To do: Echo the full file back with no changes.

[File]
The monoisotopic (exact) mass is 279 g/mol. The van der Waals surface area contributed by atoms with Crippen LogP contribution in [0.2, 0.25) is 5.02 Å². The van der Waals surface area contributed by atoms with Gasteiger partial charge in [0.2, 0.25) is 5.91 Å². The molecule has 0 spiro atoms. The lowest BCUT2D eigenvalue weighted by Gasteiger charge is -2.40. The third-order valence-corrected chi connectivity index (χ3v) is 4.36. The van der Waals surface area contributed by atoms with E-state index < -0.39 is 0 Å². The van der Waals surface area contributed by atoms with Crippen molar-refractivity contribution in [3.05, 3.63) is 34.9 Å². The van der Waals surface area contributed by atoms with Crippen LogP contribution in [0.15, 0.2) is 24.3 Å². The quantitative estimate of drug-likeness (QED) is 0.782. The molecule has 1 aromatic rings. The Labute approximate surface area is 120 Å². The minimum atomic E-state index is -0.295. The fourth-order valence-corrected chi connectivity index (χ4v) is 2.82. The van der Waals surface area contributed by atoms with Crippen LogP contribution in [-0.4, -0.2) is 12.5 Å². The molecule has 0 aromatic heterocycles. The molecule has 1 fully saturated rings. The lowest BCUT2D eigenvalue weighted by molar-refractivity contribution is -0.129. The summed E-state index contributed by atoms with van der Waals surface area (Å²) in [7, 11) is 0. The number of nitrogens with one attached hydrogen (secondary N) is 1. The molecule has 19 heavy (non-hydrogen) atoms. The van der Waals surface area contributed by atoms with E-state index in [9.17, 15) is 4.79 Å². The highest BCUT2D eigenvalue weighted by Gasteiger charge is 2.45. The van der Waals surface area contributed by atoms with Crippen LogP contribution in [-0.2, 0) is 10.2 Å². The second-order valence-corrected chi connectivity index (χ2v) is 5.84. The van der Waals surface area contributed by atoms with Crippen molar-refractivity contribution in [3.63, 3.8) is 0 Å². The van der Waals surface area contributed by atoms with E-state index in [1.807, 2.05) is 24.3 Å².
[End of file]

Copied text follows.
The monoisotopic (exact) mass is 279 g/mol. The van der Waals surface area contributed by atoms with Crippen LogP contribution in [0.2, 0.25) is 5.02 Å². The van der Waals surface area contributed by atoms with Gasteiger partial charge in [0.2, 0.25) is 5.91 Å². The molecule has 0 spiro atoms. The lowest BCUT2D eigenvalue weighted by Gasteiger charge is -2.40. The third-order valence-corrected chi connectivity index (χ3v) is 4.36. The van der Waals surface area contributed by atoms with E-state index < -0.39 is 0 Å². The van der Waals surface area contributed by atoms with Crippen molar-refractivity contribution in [3.05, 3.63) is 34.9 Å². The van der Waals surface area contributed by atoms with Crippen LogP contribution in [0.15, 0.2) is 24.3 Å². The quantitative estimate of drug-likeness (QED) is 0.782. The molecule has 1 aromatic rings. The Labute approximate surface area is 120 Å². The minimum atomic E-state index is -0.295. The fourth-order valence-corrected chi connectivity index (χ4v) is 2.82. The van der Waals surface area contributed by atoms with Crippen LogP contribution in [-0.4, -0.2) is 12.5 Å². The molecule has 0 aromatic heterocycles. The molecule has 1 fully saturated rings. The lowest BCUT2D eigenvalue weighted by molar-refractivity contribution is -0.129. The summed E-state index contributed by atoms with van der Waals surface area (Å²) in [7, 11) is 0. The number of nitrogens with one attached hydrogen (secondary N) is 1. The molecule has 19 heavy (non-hydrogen) atoms. The van der Waals surface area contributed by atoms with E-state index in [9.17, 15) is 4.79 Å². The highest BCUT2D eigenvalue weighted by Gasteiger charge is 2.45. The van der Waals surface area contributed by atoms with Crippen LogP contribution in [-0.2, 0) is 10.2 Å². The second-order valence-corrected chi connectivity index (χ2v) is 5.84. The van der Waals surface area contributed by atoms with Crippen molar-refractivity contribution in [3.63, 3.8) is 0 Å². The van der Waals surface area contributed by atoms with E-state index in [1.807, 2.05) is 24.3 Å².